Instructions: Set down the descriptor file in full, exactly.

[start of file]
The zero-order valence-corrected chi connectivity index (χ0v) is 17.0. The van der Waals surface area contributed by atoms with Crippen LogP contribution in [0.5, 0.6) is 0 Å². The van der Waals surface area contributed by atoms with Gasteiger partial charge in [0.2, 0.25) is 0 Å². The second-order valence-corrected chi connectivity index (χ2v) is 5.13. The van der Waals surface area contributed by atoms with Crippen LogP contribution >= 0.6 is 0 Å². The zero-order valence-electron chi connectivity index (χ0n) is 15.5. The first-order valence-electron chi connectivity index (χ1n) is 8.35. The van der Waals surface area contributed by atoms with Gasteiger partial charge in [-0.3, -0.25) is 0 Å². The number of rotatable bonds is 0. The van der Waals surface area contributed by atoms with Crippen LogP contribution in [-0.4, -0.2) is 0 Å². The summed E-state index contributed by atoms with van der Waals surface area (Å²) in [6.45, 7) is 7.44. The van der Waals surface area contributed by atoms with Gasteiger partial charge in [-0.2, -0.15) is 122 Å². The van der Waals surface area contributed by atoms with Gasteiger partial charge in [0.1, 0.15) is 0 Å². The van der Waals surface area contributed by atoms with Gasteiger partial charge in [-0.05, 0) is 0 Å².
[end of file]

The zero-order valence-corrected chi connectivity index (χ0v) is 17.0. The van der Waals surface area contributed by atoms with Crippen LogP contribution in [0.5, 0.6) is 0 Å². The van der Waals surface area contributed by atoms with Gasteiger partial charge in [0.2, 0.25) is 0 Å². The second-order valence-corrected chi connectivity index (χ2v) is 5.13. The van der Waals surface area contributed by atoms with Crippen LogP contribution >= 0.6 is 0 Å². The zero-order valence-electron chi connectivity index (χ0n) is 15.5. The first-order valence-electron chi connectivity index (χ1n) is 8.35. The van der Waals surface area contributed by atoms with Gasteiger partial charge in [-0.3, -0.25) is 0 Å². The number of rotatable bonds is 0. The van der Waals surface area contributed by atoms with Crippen LogP contribution in [-0.4, -0.2) is 0 Å². The summed E-state index contributed by atoms with van der Waals surface area (Å²) in [6.45, 7) is 7.44. The van der Waals surface area contributed by atoms with Gasteiger partial charge in [-0.2, -0.15) is 122 Å². The van der Waals surface area contributed by atoms with Gasteiger partial charge in [0.1, 0.15) is 0 Å². The van der Waals surface area contributed by atoms with Gasteiger partial charge in [-0.05, 0) is 0 Å².